Sunday, August 19, 2007

Barcelona, the Catalan capital

Barcelona is the metropolitan capital of Catalunya, the northeast region of Spain. Barcelona was the center of the resistance against Franco during the Spanish civil war and even today, the catalans peacefully wish for independence from the Spanish state. Thus, Barcelona has a strong revolutionary feel to it. Laura grew up just a 25 minute train ride away from the center of the city. The city is well known for its Catalan restaurants, Gaudi architecture, street performers on La Rambla, and beautiful beaches. Laura and I spent 2 weeks with her parents and decided to spend some of our time photographing the city for the blog.

One of our first days was the paella contest at Festa Major in Sant Fost de Campsentelles. Sant Fost is Laura's home town and Festa Major is an annual fair in the town. The paella contest is a big draw as numerous groups/families create their best paella for judges. Paella is a rice dish that is extremely flavorful. The rice is generally cooked with various meats and seafood to create an incredibly tasty dish. Entries to the contest are judged upon taste, appearance, and creativity. I'd really like to know how one can become a judge for the contest. Here is a creative "tour de france" paella.

Along with the contest, Festa Major funds are used to pay the best paella restaurant in town to create a huge community paella. It's a real treat to watch this paella get created. Three gigantic water pots are set above small bonfires to get water boiling. Once the water has reached proper temperature, the cooking pan fire is started and rice and water is added to the pan. Ingredients are slowly added upon the direction of the restaurant owner, an elder man probably in his 80s. The chefs bring him spoonfuls of the paella concoction for tasting and he then directs them on what needs to be added. The result is a huge line of people awaiting their dish of paella. Here's a few photos from the largest paella I've ever seen.

Many people say if you could only do one thing in Barcelona, you should walk down La Rambla. It's a huge pedestrian walkway that travels from the center of the city to the beach. La Rambla is lined with tourist shops, restaurants, and most importantly, street performers.

The street performers range from dancers to statues to painters to... well, lets just say anything under the sun. For me, the most impressive of them are the statues. Here are a couple of the statues along our Rambla walk.

Halfway down La Rambla, you will find Mercat St. Josep, commonly knowns as La Boqueria. This market has some of the most beautiful and tasty food a person will ever find. It's always loaded with people coming from La Rambla and pictures are the only way to do it justice.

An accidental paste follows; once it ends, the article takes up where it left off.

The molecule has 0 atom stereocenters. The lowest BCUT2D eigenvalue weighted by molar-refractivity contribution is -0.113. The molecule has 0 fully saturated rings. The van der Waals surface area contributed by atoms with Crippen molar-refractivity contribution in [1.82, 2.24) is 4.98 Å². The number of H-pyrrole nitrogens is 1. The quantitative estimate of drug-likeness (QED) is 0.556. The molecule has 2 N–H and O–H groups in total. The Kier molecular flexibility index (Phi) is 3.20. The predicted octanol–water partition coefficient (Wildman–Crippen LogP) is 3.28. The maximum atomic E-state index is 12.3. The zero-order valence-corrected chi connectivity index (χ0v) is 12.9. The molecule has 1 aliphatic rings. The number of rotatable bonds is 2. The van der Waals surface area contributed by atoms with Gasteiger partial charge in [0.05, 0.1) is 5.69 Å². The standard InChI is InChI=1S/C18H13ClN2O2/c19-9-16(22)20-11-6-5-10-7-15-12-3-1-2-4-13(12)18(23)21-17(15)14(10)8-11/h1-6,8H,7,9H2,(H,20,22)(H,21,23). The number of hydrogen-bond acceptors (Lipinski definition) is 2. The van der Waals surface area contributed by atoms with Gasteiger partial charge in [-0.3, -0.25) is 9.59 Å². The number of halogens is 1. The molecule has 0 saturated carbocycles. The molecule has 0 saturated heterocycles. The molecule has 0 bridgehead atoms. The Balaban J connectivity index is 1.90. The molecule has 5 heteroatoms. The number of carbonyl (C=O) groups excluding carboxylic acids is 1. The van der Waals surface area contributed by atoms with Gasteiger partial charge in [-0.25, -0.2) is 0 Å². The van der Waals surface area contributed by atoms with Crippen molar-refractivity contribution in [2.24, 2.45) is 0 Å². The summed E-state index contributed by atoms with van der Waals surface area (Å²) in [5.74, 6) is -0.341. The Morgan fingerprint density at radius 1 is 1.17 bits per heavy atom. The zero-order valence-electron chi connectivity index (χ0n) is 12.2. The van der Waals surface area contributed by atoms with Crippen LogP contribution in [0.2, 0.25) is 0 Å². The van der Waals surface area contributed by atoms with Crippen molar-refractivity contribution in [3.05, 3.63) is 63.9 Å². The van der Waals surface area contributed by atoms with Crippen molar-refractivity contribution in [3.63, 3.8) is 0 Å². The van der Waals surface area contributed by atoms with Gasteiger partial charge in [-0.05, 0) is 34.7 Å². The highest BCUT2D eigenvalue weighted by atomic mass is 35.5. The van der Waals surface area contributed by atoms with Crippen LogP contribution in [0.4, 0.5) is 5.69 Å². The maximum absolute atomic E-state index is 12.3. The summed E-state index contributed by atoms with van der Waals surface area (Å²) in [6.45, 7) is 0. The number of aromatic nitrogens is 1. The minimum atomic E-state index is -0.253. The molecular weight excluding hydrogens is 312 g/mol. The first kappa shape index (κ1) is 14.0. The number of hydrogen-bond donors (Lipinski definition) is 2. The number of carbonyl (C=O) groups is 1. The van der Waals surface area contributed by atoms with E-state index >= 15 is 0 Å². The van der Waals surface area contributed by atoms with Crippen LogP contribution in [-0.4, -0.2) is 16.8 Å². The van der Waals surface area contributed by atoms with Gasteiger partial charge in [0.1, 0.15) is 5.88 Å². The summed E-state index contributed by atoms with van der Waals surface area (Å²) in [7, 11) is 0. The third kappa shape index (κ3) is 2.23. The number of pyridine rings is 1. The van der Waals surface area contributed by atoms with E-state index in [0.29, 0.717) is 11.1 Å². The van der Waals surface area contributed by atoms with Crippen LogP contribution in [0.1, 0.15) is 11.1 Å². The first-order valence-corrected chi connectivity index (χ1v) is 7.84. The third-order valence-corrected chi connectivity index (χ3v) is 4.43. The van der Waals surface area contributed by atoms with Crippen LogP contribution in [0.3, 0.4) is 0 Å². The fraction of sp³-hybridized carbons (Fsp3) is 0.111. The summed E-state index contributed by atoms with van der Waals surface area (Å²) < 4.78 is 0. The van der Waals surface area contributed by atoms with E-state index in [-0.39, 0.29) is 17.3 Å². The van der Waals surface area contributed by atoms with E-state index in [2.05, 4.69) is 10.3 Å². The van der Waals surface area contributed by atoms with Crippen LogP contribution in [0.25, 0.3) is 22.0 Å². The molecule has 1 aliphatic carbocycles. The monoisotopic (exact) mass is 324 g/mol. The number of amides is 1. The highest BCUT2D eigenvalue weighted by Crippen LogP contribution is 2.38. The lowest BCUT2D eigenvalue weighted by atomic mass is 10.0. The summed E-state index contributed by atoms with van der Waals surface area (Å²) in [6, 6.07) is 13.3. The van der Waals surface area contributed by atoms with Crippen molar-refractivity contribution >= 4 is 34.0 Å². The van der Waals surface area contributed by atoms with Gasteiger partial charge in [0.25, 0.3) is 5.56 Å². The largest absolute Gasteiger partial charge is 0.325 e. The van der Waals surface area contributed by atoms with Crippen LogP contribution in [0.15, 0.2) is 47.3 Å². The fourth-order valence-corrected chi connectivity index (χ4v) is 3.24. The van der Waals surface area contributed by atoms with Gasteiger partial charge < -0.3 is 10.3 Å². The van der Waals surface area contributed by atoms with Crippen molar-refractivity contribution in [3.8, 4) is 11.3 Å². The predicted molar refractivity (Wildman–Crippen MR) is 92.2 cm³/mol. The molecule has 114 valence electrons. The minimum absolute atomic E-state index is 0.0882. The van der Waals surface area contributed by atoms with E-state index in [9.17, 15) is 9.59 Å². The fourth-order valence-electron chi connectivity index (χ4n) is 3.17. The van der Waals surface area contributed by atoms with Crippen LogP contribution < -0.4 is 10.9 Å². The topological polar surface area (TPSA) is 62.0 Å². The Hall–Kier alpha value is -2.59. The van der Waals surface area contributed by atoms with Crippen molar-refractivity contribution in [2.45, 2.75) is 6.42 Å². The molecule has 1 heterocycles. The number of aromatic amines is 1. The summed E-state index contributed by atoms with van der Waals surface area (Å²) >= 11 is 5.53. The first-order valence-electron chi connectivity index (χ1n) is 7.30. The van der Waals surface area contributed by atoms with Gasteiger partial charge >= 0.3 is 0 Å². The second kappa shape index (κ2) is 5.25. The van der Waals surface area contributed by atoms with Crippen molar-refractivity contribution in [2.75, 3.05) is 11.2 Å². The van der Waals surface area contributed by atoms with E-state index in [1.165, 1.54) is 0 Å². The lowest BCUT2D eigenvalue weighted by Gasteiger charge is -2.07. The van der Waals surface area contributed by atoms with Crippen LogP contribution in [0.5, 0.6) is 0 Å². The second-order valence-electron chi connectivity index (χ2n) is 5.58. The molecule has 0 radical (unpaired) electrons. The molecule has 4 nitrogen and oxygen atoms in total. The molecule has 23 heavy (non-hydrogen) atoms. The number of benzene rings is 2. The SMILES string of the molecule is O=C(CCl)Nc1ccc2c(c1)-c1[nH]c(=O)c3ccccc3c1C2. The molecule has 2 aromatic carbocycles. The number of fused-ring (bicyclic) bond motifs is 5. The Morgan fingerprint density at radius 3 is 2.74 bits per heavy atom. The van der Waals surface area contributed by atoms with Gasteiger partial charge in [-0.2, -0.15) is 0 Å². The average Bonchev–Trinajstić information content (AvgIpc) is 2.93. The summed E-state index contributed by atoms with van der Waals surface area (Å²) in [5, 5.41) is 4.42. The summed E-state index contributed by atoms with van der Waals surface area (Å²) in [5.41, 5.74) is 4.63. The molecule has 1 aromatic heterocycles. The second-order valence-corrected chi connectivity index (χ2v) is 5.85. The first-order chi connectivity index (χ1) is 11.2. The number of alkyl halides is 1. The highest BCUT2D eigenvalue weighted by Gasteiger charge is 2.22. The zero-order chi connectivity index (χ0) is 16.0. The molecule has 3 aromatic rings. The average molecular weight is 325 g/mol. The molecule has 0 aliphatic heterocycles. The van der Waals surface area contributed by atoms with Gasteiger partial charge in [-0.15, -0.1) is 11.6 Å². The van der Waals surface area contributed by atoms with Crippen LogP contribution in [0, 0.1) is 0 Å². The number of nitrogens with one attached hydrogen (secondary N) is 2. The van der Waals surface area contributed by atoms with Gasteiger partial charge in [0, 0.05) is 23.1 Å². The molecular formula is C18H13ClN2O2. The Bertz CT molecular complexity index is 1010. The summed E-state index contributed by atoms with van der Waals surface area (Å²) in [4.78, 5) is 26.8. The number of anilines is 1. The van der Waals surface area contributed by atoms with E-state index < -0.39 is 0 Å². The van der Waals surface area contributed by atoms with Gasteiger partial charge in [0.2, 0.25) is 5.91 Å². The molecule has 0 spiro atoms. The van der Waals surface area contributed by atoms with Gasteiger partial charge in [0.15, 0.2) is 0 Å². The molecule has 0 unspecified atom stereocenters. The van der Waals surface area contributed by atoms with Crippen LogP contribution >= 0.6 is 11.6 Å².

After walking up and down La Rambla, we walked up Passeig de Gracia to capture some photos of Antoni Gaudi's architecture. Here are photos of the Pedrera and the Casa Batllo along Passeig de Gracia.

Gaudi designed numerous buildings in Barcelona and also designed a beautiful park (Parque Guell) in the city. For most, though, his crowning achievement has to be the still unfinished cathedral, La Sagrada Familia. Gaudi died when La Sagrada Familia was being built and city officials debated for years on whether or not to continue his work. Gaudi had the habit of changing his designs as the design was being build and many felt that La Sagrada Familia should not be completed based on his plans because he himself never would have followed them. Now, the decision has been made to complete La Sagrada Familia and therefore, in our lifetime, you won't be able to get a photo of it without a crane in the way. The cathedral is being built completely on private funds as Gaudi had wished. It's the most identifiable building in all of Barcelona. Click here for further info and a picture of the model which shows how the exterior will look upon completion.

Finally, just walking along the streets of the jewish community is a great experience. The streets are small and laden with restaurants, shops, and cafes. It's quite easy to find yourself a glass of sangria, an ice cream, or some tapas.

Sorry, no pictures of the beach. Too many beautiful topless women and afraid google would stop me from blogging!

Barcelona is a special place for Laura and I. We grew up as a couple there and it's become a special place to both of us.


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Anonymous said...

What an awesome sounding trip!

Best regards from CO!

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Derek said...

I watch a lot of The Travel Channel and I think you guys should propose a show to the network. Perhaps you could call it "Continental Drift with Laura and Jeremy". Just a thought - you probably have better things to do than get paid to travel.

Great stuff! Keep it up.


Anonymous said...

Wonderful! Thanks for sharing such a memorable and special place with us. I will look forward to more.


J.Pallotta said...

Hey Derek,

Are you a fan of "Passport to Europe"? Samantha Brown drives me crazy... I can't stand watching her!!

Josh said...

Barcelona always will have a space in my heart. This is a lovely city where everybody can find something in accordance with its hobbies, everybody feels at ease in Barcelona!!! Why? Has all the things that you can imagine: beach, mountain, museums, discos, sea, parks, zoo, aquarium, Olympic village, interesting buildings, a lot of hotels in Barcelona, old churches, market places, big stores... Barcelona is "AMICS PER SEMPRE" (in Catalan language, ALWAYS FRIENDS)!